It’s all about knowing your body. Observe what works and what doesn’t. You body might even react negatively to a low-FODMAP food simply due to intolerance. Everyone is different! Be mindful and patient. Take time to get to know what’s best for your physical health and overall wellbeing.
See this High FODMAP and Low FODMAP List of Foods
Water footprint of parsley?
Parsley has a relatively low water footprint when fresh and high water footprint when dried.
Did you know that water is a finite, non-renewable resource? Once it’s gone, it’s gone!
How much water does it take to produce an apple? A serving of rice? A steak dinner?
We need to be aware of something referred to as a “water footprint”. That is, the amount of fresh water utilized in the production or supply of goods we consume. As it turns out it takes significantly more water to yield foods that come from animals than foods that come from plants. Imagine how much water a cow needs to consume to generate a piece of beef. Not only how much water a single cow drinks, rather all the water that went into producing the crops that the cow ate.
Find out how much water your food consumes with this: Water Footprints of Foods and Ingredients List
Carbon footprint of parsley?
Parsley has a relatively low carbon footprint compared to other foods.
It takes around 0.15 kg CO2e to produce 1 kilogram or 2.2 pounds of fresh parsley, a car driving equivalent of 0.5 miles or 0.75 kilometers.
When calculating carbon emissions, some factors may include…
- farm equipment
- animal feed production
- hothouses (greenhouses)
- food processing
- package waste and more
But that’s not all!
It’s best to keep the following in mind when grocery shopping:
- shopping locally reduces transportation emissions
- food without packaging reduces waste as well as the carbon footprint
- refrigerated and frozen foods increase carbon emissions
- seasonal foods reduce carbon emissions from hothouses (greenhouses)
- growing plant-based foods at home is the most environmentally sustainable method with zero carbon footprint
Find out how much carbon your food emits with this: Carbon Footprints of Foods and Ingredients List
Is parsley sustainable?
Parsley production is relatively sustainable since there is no known significant damage to air, water, land, soil, forests, etc. as long as pesticides have not been used. Be sure to buy non GMO/organic, as toxic, chemical pesticides contaminate air, water, soil, etc. when using regenerative practices.
A 2018 Oxford University study – which is the most comprehensive analysis to date of the damage farming does to the planet – found that ‘avoiding meat and dairy is the single biggest way to reduce your impact on Earth’ as animal farming provides just 18% of calories but takes up 83% of our farmland.
Consuming animal products and byproducts is not environmentally friendly and is one of the worst things for the Earth. Not only is meat production wasteful, it causes enormous amounts of pollution. The industry is one of the biggest causes of climate change.
Is parsley vegan?
Yes, parsley is vegan. Parsley is an herb and not an animal product or byproduct, therefore making it a vegan food.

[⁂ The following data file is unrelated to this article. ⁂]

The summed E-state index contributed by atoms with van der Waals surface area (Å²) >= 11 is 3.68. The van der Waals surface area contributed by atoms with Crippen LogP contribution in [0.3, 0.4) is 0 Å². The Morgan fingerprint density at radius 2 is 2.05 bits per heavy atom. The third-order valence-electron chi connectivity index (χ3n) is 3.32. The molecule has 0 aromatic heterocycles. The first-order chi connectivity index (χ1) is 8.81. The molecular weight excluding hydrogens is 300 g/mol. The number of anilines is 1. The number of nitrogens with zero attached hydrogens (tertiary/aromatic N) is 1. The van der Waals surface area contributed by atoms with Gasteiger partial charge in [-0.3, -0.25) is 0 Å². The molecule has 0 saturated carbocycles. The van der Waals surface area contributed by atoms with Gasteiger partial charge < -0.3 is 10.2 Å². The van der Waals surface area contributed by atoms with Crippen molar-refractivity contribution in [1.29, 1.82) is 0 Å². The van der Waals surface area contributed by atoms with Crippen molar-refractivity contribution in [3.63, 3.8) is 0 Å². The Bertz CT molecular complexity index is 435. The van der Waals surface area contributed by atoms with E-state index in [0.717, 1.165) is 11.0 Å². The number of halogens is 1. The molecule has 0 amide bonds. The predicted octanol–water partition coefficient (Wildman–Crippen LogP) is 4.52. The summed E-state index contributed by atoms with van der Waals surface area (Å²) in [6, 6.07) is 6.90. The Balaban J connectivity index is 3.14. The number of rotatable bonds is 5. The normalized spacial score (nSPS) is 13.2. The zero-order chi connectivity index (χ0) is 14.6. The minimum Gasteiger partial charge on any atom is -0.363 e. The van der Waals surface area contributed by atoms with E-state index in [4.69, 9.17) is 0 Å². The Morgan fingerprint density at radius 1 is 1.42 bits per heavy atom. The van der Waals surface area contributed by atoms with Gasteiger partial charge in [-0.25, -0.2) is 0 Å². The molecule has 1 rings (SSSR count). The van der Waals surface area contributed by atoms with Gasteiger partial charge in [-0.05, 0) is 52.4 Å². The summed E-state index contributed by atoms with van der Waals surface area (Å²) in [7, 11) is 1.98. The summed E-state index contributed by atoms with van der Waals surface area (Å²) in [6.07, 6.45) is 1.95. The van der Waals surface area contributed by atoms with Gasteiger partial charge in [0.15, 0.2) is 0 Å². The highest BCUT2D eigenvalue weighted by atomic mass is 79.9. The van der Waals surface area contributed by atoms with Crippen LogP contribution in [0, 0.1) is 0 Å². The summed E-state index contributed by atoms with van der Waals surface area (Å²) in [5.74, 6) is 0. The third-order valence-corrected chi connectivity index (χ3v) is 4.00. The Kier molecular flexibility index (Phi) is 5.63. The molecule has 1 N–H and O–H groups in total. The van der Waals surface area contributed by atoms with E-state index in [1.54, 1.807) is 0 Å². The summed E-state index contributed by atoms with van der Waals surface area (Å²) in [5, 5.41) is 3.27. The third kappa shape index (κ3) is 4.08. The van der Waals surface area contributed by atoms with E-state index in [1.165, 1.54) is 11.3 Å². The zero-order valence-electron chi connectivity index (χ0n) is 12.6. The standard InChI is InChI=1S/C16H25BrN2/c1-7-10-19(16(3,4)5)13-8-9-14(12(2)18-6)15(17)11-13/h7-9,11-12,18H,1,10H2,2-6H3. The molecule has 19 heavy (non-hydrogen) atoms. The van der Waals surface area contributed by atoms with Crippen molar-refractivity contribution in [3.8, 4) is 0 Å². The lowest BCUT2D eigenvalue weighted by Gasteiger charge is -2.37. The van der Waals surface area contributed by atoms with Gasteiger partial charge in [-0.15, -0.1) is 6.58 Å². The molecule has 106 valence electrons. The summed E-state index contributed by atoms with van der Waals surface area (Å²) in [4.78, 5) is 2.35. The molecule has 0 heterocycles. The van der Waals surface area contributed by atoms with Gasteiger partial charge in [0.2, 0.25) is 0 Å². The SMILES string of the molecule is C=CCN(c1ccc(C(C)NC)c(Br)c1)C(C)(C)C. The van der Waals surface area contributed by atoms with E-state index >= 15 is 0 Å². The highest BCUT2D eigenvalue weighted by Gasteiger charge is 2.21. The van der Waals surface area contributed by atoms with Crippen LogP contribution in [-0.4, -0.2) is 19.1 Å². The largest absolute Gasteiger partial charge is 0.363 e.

Animals of factory farms and the livestock industry are suffering. They live in horrific conditions that often include confinement, physical abuse and unnatural environments…so much so that they need to receive antibiotics to keep from getting ill or spreading disease. They’re also injected with growth hormones to become fatter faster and live short lives, being slaughtered as soon as they finish growing and are killed prematurely, well before their natural lifespan.
Because we cannot see for ourselves how these animals live and what they endure does not mean it isn’t happening. The meat, poultry and dairy industries do everything they can to distance us from knowing how our food comes to be in order to keep us in the dark about what we support each time we buy animal derived products and byproducts.
Go vegan for animals!
It’s the best way to help animals and it’s not as difficult as you may think. Speak for animals with your actions, for they cannot speak at all.
Going vegan is easier than ever, at a glance with this: Vegan and Non-Vegan Foods List
Does parsley have human rights issues?
At this time there are no major concerns with parsley production but that doesn’t mean it isn’t happening!
It’s important to stay aware of human rights concerns and worker exploitation that may come with specific brands.
Did you know the single largest employer in the world is agriculture? The labor involved behind each and every product cannot go unrecognized.
Some known problems include workplace health and safety, child labor, gender inequality, inadequate pay, wage theft and exploitation. Workers can even experience harassment, humiliation and violence and unfair employers often fail to provide laborers with access to shade, drinking water, restrooms and breaks.
Such mistreatment is like modern day slavery. Workers are often afraid to report issues because they fear it will result in losing their jobs or deportation.
Fair trade organizations fight to ensure better social, environmental and economic standards.
We can improve people’s lives with foods we eat every day simply by buying products that are certified fair trade.
Be sure to read up on this list of ‘Foods You Should Always Buy Fair Trade‘
Parsley benefits include:
- numerous health benefits
- gluten free
- not a common food allergen
- low water footprint
- low carbon footprint
Parsley side effects include:
- possible laborer exploitation (as with most foods)
- pesticide ingestion and contamination if not organic (as with most produce)
This post was all about parsley benefits and side effects.
Parsley, fresh – FoodData Central – USDA
Parsley Grades and Standards | Agricultural Marketing Service
Adriane MarieHi, I'm Adriane, creator of HEALabel! I organize info for you to comprehensively see how purchases impact health, environment, animals and laborers. Stay aware because you care! Subscribe below to get my weekly newsletter with tips, new info and other ethical consumer insight.